In this work, we demonstrate that NHBA can bind GAGs (such as heparan sulfate) on epithelial cells thus implicating a new role for NHBA as a meningococcal adhesin. Confocal microscopy analysis showed direct binding of the recombinant NHBA protein to both Hec-1B and CHO epithelial cells. The binding appeared to be mediated specifically by HSPGs, since digestion of Hec-1B cells with heparinase III, but not chondroitinase ABC, abolished NHBA binding to cells and pre-incubation with heparin prevented binding to Hec-1B cells. Furthermore, the NHBA protein did not bind to CHO mutant pgsA-745 cells, which are genetically deficient for GAG biosynthesis, and a co-localization of NHBA with heparan sulfate on wild-type CHO-K1 cells was observed. Interestingly, in polarized epithelial cells HSPGs are mainly expressed on the basolateral surface, therefore it is conceivable to hypothesize that NHBA mediates adherence when these structures become more accessible, i.e once bacteria have transcytosed through the intact mucosal epithelium or after epithelial disruption during inflammation . In accordance with what was previously reported for binding to heparin in vitro , recombinant NHBA proteins mutated in the Arg-rich region (mRR and ΔRR) were not able to interact with epithelial cells, or heparin, heparan sulfate and their digested fragments printed on glycan arrays, confirming the importance of this region in specifically mediating binding to negatively-charged molecules, such as HSPGs and heparin. The Arg-rich region is conserved among different NHBA peptides, and across all species of Neisseria , suggesting it plays a key role in the function of NHBA. Importantly, the presence of the Arg-rich region alone was not sufficient for an efficient interaction with epithelial cells. In fact, binding of N1 and C2 fragments, both containing the Arg-rich region, to Hec-1B cells was impaired, suggesting that the Arg-rich tract needs to be presented in the correctly folded full-length NHBA protein in order to allow the interaction with cells and heparin/heparan sulfate structures. Screening of the N1 and C2 fragments for binding to glycan fragments spotted on the glycan array confirmed binding to heparin, heparan sulfate and their digested fragments for the full length protein, while no binding was observed for C2, and N1 bound only to heparan sulfate. In the case of C2, a previous study showed that it rapidly accumulates in the mitochondria of endothelial cell monolayers  and we observed its presence within Hec-1B epithelial cells by immunofluorescence confocal microscopy analysis after cell permeabilization. Therefore we cannot exclude that in our binding assays the interaction of C2 fragment on the surface of epithelial cells may not be detected due to rapid endocytosis of this fragment by the cells.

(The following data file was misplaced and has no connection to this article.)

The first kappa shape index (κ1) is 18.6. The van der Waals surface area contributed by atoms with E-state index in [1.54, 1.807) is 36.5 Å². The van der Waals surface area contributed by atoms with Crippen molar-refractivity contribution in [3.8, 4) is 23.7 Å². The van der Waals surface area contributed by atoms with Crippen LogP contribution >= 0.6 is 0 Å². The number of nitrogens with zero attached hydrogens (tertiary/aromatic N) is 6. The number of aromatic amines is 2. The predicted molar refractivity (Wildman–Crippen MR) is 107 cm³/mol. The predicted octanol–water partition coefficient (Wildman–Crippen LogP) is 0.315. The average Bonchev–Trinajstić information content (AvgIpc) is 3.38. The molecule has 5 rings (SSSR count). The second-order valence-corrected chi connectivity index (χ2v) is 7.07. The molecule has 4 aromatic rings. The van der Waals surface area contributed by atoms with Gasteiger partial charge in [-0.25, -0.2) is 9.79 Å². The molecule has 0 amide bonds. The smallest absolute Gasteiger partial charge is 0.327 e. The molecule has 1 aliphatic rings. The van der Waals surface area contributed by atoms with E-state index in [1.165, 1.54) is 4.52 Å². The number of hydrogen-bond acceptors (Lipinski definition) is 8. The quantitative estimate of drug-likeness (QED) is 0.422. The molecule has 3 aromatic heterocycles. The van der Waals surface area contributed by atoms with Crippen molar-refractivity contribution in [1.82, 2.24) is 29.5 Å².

Analyzing the adhesion to Hec1B epithelial cells in a panel of five distinct strains of N. meningitidis we observed that the adhesion phenotype was independent of the NHBA peptide expressed or the presence or absence of Opc expression or the piliation status of the strain. Moreover, NHBA cleavage by NalP in the MC58 strain was not sufficient to abrogate NHBA-mediated adhesion, perhaps due to the incomplete cleavage shown by Western blot analysis that left sufficient full length protein on the bacterial surface to enable adhesion. A recent study showed that due to phase variation, NalP progresses to a phase-off status during carriage, suggesting that there may be a selective advantage to reducing the activity of NalP during persistent colonization [32, 33]. These data are in agreement with the need to have a full length NHBA on the bacterial surface to enable interaction with HSPGs on epithelial cells during colonization. Interestingly, it has been demonstrated that NHBA contributes to biofilm formation by binding to extracellular DNA an important component of the meningococcal biofilm matrix . DNA-binding is a common property of heparin-binding molecules, as heparin is also characterized by a surface negative charge density. Our new finding that NHBA binds to HPSGs on epithelial cells suggests that NHBA might have a double role in bacterial colonization in the nasopharynx, by directly mediating adhesion of bacteria to epithelial cells on one hand, and by helping the formation of biofilm and meningococcal microcolonies on the other.
Of note, in N. meningitidis strains belonging to clonal complex ET-5, such as MC58, the sequence upstream of the NHBA coding sequence contains a 150-bp region identified as a Contact Regulatory Element of Neisseria (CREN). This regulatory element, specific for pathogenic Neisseria species, is involved in the induction of the downstream associated genes upon contact with target eukaryotic cells and it is necessary for optimal adhesion of meningococcus to epithelial cells . NHBA expression is known to be induced after incubation of bacteria with epithelial cells in the MC58 strain (that contains the CREN region) and not in the 8013 strain (where the CREN region is absent) , suggesting that cell contact increases NHBA levels on meningococcal surface in the ET-5 invasive hyper-virulent strains. For future studies, it will be interesting to expand the analysis of nhba gene expression and regulation in different host niches and in particular under in vitro conditions that mimic the nasopharynx, or in vivo.